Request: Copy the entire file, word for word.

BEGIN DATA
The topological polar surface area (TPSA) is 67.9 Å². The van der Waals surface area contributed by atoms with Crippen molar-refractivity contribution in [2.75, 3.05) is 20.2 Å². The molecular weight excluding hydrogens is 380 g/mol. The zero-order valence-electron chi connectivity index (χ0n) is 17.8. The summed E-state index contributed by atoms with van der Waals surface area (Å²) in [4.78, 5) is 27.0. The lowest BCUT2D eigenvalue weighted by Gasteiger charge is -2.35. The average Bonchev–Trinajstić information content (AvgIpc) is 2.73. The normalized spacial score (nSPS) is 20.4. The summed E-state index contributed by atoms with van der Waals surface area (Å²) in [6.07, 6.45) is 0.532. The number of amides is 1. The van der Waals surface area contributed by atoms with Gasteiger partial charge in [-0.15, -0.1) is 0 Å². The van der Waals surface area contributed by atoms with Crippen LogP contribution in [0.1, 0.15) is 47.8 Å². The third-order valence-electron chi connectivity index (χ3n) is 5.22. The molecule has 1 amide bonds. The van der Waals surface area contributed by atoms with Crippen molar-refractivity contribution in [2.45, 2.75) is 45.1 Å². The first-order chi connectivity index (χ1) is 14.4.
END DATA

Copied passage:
The topological polar surface area (TPSA) is 67.9 Å². The van der Waals surface area contributed by atoms with Crippen molar-refractivity contribution in [2.75, 3.05) is 20.2 Å². The molecular weight excluding hydrogens is 380 g/mol. The zero-order valence-electron chi connectivity index (χ0n) is 17.8. The summed E-state index contributed by atoms with van der Waals surface area (Å²) in [4.78, 5) is 27.0. The lowest BCUT2D eigenvalue weighted by Gasteiger charge is -2.35. The average Bonchev–Trinajstić information content (AvgIpc) is 2.73. The normalized spacial score (nSPS) is 20.4. The summed E-state index contributed by atoms with van der Waals surface area (Å²) in [6.07, 6.45) is 0.532. The number of amides is 1. The van der Waals surface area contributed by atoms with Gasteiger partial charge in [-0.15, -0.1) is 0 Å². The van der Waals surface area contributed by atoms with Crippen LogP contribution in [0.1, 0.15) is 47.8 Å². The third-order valence-electron chi connectivity index (χ3n) is 5.22. The molecule has 1 amide bonds. The van der Waals surface area contributed by atoms with Crippen molar-refractivity contribution in [2.45, 2.75) is 45.1 Å². The first-order chi connectivity index (χ1) is 14.4.